Last week I had a rough week. It was rough enough to affect my appetite… I didn’t eat much at all. Not that that’s a problem. Fasting is valid, after all. But it also gave my body a chance to ‘re-set’ (that’s part of the fasting science too, btw).
What happened is that I somehow grew some Willpower. Now, I know what’s good for me when it comes to food and I eat extremely well most of the time… I’ll hardly ever part with my hard earned cash for junk food. But in my hospitality job, I’ve found it much harder to stop myself. I’ve analysed the potential reasons and have come up with two: I hate waste, so throwing out the amounts of food we have to ‘by law’ (food hygiene regulations… which really stem from the litigious fears) bothers me enough to stuff a piece of something in my mouth as I tip an untouched foodstuff into the bin (like, I’m eating this for all the Starving out there who can’t). And then there’s the much more intangible, abstract and highly subjective reason: reaction to dissatisfaction & fatigue. That is, “I’m over today and I wanna go home so I’m going to eat this food I don’t need” because ….just because. There’s really no excuse. (I developed a personal theory that ‘Time at Work’ and Willpower are inversely proportional: that is to say, my Willpower decreases the further into a shift I get.)
But really, it all boils down to Self Control. And I have that in large doses in some ways, and not – it would seem – in others.
But when I lost my appetite last week, something clicked. I’ve no doubt it was borne of my negative state and my innate tendency to be “hard on myself” but I ordered myself to do that which I always want to, and try to do: cut added sweeteners from my diet. (Not that I have many anyway: only raw honey, organic maple syrup & rapadura sugar live in my house) I decided if I wanted anything sweet (and I am the biggest Sweet Tooth ever) I was only going to allow myself fruit (I am a fruit bat after all). That’s it. So the meals I ate for the couple of days were simple veggie-packed dishes – literally salads – anyway. (This was a crucial element to my ‘success’.)
I wasn’t sure how I’d go back at work. But fortunately, I was stationed on an espresso machine, so there was no direct temptation. On my lunch break however, I didn’t go anywhere near the refrigerated cabinet in the dining room: I simply pulled my homemade fare from the communal fridge and ate my healthy stuff. This was the third day since my ‘meltdown’. The next day was significantly more challenging, since I was stationed in a food outlet. Chocolate, cookies, chips staring at me all day. But….. NUH! My Willpower had well & truly kicked in. I was not going to have (added) sugars. And I have stuck to this. I knew, I know, if I make one slip, it will open the floodgates… and there’ll be no turning back.
Sugar really is addictive, science has proven this numerous times now. The Sugar v Cocaine experiment with rats is the most well-known: the rodents were allowed to self administer both sugar or cocaine from dispensers in their pens ….and they all opted for the sugar. That’s how powerful it is. (Link to PLOS source here.)
I recall one particular experience that really rammed this home to me: a friend had given me a block of Cadbury chocolate as a gift, even though I had some of my homemade raw dark chocolate in the fridge. Deciding to have “just one” row of the Cadbury, I returned to my desk. But within 3 or 4 minutes, I was back at the fridge & into the block again. This happened 3 more times. On my fourth visit to the fridge, I opted for a piece of MY chocolate (I usually make it with a very small amount of organic maple syrup)… and the craving instantly ceased. There were no more trips to the fridge.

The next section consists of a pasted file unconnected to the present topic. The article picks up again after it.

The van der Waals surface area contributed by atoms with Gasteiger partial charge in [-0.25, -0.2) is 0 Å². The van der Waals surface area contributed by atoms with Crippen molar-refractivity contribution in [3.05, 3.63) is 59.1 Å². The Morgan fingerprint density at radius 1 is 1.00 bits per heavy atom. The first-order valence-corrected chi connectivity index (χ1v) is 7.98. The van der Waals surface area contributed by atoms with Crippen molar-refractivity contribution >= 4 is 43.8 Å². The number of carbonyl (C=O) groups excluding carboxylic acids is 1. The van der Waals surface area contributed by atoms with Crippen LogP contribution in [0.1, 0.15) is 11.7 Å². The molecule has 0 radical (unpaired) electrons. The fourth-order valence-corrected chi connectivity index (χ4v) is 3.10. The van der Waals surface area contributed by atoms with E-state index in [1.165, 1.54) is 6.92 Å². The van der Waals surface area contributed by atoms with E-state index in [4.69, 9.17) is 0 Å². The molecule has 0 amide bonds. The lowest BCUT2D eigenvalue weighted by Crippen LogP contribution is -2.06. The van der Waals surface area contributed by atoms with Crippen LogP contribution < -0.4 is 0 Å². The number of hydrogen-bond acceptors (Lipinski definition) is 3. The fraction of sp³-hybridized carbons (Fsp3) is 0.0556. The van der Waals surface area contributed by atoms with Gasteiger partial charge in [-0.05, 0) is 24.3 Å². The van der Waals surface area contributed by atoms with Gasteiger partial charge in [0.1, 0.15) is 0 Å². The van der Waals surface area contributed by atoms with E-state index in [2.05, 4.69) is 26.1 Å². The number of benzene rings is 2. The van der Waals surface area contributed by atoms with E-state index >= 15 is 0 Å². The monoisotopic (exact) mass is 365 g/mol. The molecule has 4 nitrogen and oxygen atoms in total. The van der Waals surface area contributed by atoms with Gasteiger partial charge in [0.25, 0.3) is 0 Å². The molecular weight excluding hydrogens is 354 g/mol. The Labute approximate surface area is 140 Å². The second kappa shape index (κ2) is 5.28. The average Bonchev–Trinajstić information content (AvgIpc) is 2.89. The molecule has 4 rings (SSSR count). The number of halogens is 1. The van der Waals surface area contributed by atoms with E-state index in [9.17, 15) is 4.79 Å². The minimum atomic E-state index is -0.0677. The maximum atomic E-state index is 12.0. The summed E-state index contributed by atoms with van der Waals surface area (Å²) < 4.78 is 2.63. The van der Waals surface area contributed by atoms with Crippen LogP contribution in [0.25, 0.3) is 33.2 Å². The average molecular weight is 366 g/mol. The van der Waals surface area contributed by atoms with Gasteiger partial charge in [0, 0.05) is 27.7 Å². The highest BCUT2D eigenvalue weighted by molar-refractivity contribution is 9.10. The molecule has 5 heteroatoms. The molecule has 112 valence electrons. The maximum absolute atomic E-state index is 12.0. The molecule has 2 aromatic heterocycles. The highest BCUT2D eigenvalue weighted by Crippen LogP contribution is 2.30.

salted caramel choccies
The biggest surprise – which is not really a surprise at all – in this ‘Sugar Reset’ I’ve experienced, is the sudden and obvious aversion I now have to sugary foods. In just 3 to 4 days, I have re-sensitised my tastebuds to Sweetness. I’ve had this experience before, but each time it happens it blows you away at how intense the changes are. The first moment I noticed it this time around was when I made some ….chocolate.
I have a favourite recipe for Salted Caramel chocolate that’s sweetened only with dates (it’s a Thermomix recipe by Jo Whitton, the link to her blog Quirky Cooking is here) so I figured I’d allow myself to make some of that if I was permitting myself to eat whole fruits. But for a little variety, I also made some totally sugar free dark chocolate (literally just cacao powder & cacao butter) and created some chocolates that combined both of the flavours …like Cadbury’s ‘Top Deck’. The ‘shock’ came when I ate one of the plain Salted Caramel choccies, followed by a combined one. I preferred the latter. I preferred less sugar.
a roasted pumpkin salad I found quite sweet
I noticed it in more subtle ways as well: I made vanilla custard minus the maple syrup I usually add on top of the sugar-laden vanilla paste, and it tasted just fine. I actually felt a little ill when I made roasted pumpkin soup because the sugars caramelised in that naturally sweet veggie during the cooking process, then intensified in the thick, creamy soup. I’m even eating less whole fruit. Now that’s saying something!
The truth is, to truly give up sugar, we really need to discipline ourselves and restrict ….just for a very short period of time. Your body needs the chance to de-sensitise (and you will notice the difference). Think of your body as a spoilt child… when is the right time to finally say No?